This past weekend I noticed water was pooling around my water meter in the median between our sidewalk and the curb. I couldn’t discern whether this was a matter of gravity, following days of rain showers, so I placed this observation in my memory buffer since there didn’t appear to be any burbling or current feeding the puddle. By Tuesday, it hadn’t rained for 48 hours and the pool seemed a bit larger than I recalled. More troubling was a slow but steady seepage from a standpipe connected to the meter enclosure. I immediately suspected I would need to call the Denver Water Board sooner rather than later. Nonetheless, I decided to give the creeping pond another night, just to be sure.
Our Denver Square was built 115 years ago, and I presume its connection both to water mains and sewer pipes has gone unrefreshed and, likely, uninspected for at least a century. Last summer a Water Board crew spent a few days digging in front of a house down the block, but I opted not to wander down the street to find out what was happening. My philosophy regarding home maintenance is to let sleeping dogs lie. This risks calamity, of course, such as the hungry carpenter ants that hollowed out our front porch and which we discovered only because of mysterious piles of sawdust accumulating beneath the porch stairs. Fortunately, we executed repairs before it was necessary to determine the limits of our homeowner’s coverage.
By Wednesday morning water was lapping over the curb and trickling down the gutter, an ominous development. I called the Water Board’s leak number to report our concern and was promised an inspection visit first thing Thursday morning. Promptly at 8:30 AM a young man arrived who indicated we almost certainly had a serious problem that would require digging up both the connection from the meter to the main in the middle of the street and also replacing the connection from our house to the meter, both of which were likely antique lead pipes. He promised a supervisor would be arriving soon to confirm that hunch. Within an hour his supervisor arrived, pumped out the water standing in our meter enclosure, and agreed with the first damage assessment. Our water was turned off, which probably means the leak had developed between the meter and the main. In subsequent conversation we were informed there are more than 79,000 Denver Water Board customers with similar, aging lead pipe connections that will need to be replaced.
It was 2 p.m. before the repair crew arrived. A half dozen workers blocked off the street and promptly marked the asphalt after locating our underground piping. They evidenced the precision of a military operation with each employee undertaking specific tasks. A backhoe broke the asphalt and then lifted debris into a dump truck. Another truck carried fresh dirt to refill the eight by eight-foot cut in the street. Caution had to be exercised as a gas main also runs parallel to the water main, which was located five feet beneath the street. A cable was snaked through the lead pipes and attached to copper replacements. As the old pipes were extracted, new ones were pulled into place. It was a pretty slick trick. We were given a water filter to use for the next week to protect against any dirt or residual lead that may have broken free. The crew ordered pizzas at 6 p.m. and completed their work by 7 p.m., just five hours after they arrived.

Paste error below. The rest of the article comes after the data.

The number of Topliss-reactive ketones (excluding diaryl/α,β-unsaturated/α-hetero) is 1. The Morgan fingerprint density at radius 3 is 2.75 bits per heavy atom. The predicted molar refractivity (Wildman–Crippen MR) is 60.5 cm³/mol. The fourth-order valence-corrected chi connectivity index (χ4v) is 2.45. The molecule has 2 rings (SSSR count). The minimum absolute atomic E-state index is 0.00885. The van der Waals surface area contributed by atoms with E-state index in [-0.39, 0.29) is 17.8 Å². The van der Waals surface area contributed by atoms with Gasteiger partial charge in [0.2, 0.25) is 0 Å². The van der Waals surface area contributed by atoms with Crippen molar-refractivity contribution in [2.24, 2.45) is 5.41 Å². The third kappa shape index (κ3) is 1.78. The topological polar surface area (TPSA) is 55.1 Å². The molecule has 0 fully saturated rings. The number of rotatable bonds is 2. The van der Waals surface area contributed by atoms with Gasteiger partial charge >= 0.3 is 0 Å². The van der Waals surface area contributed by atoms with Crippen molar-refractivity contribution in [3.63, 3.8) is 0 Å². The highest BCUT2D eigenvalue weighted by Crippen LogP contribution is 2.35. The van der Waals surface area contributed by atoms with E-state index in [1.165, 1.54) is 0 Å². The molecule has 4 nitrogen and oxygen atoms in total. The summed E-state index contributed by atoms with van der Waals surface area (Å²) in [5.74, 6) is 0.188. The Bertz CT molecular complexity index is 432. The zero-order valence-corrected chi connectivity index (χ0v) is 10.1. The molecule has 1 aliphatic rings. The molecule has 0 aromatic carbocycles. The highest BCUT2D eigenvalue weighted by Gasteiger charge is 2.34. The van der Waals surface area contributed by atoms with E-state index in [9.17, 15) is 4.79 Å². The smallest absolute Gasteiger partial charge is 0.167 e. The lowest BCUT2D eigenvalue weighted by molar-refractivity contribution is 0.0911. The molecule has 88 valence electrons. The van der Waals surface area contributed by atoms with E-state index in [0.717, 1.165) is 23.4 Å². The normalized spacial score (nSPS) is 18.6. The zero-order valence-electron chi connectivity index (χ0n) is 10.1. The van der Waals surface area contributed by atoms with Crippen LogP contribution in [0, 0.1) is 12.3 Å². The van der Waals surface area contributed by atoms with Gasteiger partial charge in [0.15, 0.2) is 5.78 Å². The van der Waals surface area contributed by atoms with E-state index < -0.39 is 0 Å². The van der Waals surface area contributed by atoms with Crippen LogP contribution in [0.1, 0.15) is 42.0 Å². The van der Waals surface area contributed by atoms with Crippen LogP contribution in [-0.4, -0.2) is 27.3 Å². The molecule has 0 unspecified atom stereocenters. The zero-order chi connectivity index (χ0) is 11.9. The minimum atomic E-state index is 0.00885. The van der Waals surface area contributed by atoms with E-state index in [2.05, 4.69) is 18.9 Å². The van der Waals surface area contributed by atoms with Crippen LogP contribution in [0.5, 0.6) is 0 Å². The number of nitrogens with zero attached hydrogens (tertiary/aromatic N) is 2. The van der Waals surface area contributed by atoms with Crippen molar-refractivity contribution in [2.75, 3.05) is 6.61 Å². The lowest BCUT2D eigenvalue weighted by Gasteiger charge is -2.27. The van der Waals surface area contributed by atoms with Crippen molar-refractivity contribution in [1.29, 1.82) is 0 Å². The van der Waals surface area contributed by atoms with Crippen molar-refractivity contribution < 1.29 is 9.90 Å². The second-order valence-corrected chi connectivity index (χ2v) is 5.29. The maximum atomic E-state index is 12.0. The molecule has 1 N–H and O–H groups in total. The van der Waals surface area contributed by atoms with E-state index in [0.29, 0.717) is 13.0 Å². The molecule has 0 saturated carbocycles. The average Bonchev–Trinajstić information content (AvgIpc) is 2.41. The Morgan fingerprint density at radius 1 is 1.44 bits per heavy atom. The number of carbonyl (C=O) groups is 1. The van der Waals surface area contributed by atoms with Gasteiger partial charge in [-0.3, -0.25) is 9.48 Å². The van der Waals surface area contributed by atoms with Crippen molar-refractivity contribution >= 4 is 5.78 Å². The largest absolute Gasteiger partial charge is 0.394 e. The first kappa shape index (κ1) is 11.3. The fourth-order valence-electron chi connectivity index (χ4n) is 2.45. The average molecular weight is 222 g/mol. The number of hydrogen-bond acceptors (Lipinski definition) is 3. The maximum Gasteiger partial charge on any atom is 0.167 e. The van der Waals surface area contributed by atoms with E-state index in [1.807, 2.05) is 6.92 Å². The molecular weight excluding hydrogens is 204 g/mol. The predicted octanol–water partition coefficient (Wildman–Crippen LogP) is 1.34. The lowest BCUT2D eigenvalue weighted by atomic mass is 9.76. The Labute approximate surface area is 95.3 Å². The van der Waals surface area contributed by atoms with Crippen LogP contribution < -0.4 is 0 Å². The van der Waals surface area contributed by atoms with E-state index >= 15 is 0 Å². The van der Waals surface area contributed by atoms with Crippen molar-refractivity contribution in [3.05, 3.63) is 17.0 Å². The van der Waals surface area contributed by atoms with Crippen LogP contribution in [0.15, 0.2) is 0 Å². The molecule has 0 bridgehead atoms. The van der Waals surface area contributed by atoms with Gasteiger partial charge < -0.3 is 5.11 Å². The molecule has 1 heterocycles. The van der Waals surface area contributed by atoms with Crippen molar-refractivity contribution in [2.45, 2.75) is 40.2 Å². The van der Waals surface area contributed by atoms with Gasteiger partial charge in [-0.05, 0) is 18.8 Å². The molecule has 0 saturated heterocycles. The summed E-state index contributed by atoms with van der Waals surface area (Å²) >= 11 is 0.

I write about this because so many politicians are quick to trash public sector employees. No one was leaning on shovels here. Instead, they were jumping into muddy holes in knee high boots with shovels in hand. They were also soldering new connections in our basement and in the manhole they installed for a new water meter. You could sense the pride this crew took in its teamwork. It was hard not to be impressed with their efficiency and professionalism.
A private developer pays close to $10,000 for a new or replacement water connection. The fiscal challenge of replacing aging infrastructure is evident, however, when you multiply the 79,000 homes requiring replacements. Even at half the retail price, they present a nearly $400 million-dollar price tag. This is only a tiny sliver of what Colorado has deferred for roads, sewers, bridges, school buildings, water treatment and maintenance. It’s difficult for local governments to pass these kinds of costs on to our kids in the form of debt, although some will try. The fact we have sufficient water for incoming residents is largely because previous generations of taxpayers were willing to make infrastructure investments that would never benefit them personally. As we ponder TABOR, perhaps we should consider what democracy owes Colorado’s future.
Miller Hudson is a public affairs consultant and a former state legislator. He can be reached at firstname.lastname@example.org.